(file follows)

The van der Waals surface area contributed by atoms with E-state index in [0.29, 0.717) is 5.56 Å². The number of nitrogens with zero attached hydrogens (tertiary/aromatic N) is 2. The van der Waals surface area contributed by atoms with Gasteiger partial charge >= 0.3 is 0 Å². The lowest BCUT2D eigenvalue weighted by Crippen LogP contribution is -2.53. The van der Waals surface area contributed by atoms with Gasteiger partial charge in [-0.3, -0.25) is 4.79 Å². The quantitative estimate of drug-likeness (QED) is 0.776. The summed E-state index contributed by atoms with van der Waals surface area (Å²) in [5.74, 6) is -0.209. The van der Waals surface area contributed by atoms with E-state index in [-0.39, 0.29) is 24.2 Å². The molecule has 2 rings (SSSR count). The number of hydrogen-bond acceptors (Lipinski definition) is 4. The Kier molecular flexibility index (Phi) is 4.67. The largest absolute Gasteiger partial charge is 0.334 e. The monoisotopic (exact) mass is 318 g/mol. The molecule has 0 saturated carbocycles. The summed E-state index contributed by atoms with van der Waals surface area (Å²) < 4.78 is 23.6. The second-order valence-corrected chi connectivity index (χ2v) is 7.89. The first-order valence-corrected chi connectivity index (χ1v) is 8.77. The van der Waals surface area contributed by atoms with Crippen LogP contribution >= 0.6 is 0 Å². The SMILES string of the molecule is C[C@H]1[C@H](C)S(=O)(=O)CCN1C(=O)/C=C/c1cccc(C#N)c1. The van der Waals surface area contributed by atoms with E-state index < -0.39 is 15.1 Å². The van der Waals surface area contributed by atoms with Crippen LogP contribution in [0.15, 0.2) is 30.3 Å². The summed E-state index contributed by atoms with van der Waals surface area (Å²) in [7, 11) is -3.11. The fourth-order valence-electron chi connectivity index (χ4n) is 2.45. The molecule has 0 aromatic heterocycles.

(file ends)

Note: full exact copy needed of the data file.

The van der Waals surface area contributed by atoms with E-state index in [0.29, 0.717) is 5.56 Å². The number of nitrogens with zero attached hydrogens (tertiary/aromatic N) is 2. The van der Waals surface area contributed by atoms with Gasteiger partial charge >= 0.3 is 0 Å². The lowest BCUT2D eigenvalue weighted by Crippen LogP contribution is -2.53. The van der Waals surface area contributed by atoms with Gasteiger partial charge in [-0.3, -0.25) is 4.79 Å². The quantitative estimate of drug-likeness (QED) is 0.776. The summed E-state index contributed by atoms with van der Waals surface area (Å²) in [5.74, 6) is -0.209. The van der Waals surface area contributed by atoms with E-state index in [-0.39, 0.29) is 24.2 Å². The molecule has 2 rings (SSSR count). The number of hydrogen-bond acceptors (Lipinski definition) is 4. The Kier molecular flexibility index (Phi) is 4.67. The largest absolute Gasteiger partial charge is 0.334 e. The monoisotopic (exact) mass is 318 g/mol. The molecule has 0 saturated carbocycles. The summed E-state index contributed by atoms with van der Waals surface area (Å²) < 4.78 is 23.6. The second-order valence-corrected chi connectivity index (χ2v) is 7.89. The first-order valence-corrected chi connectivity index (χ1v) is 8.77. The van der Waals surface area contributed by atoms with Crippen LogP contribution >= 0.6 is 0 Å². The SMILES string of the molecule is C[C@H]1[C@H](C)S(=O)(=O)CCN1C(=O)/C=C/c1cccc(C#N)c1. The van der Waals surface area contributed by atoms with E-state index < -0.39 is 15.1 Å². The van der Waals surface area contributed by atoms with Crippen LogP contribution in [0.15, 0.2) is 30.3 Å². The summed E-state index contributed by atoms with van der Waals surface area (Å²) in [7, 11) is -3.11. The fourth-order valence-electron chi connectivity index (χ4n) is 2.45. The molecule has 0 aromatic heterocycles.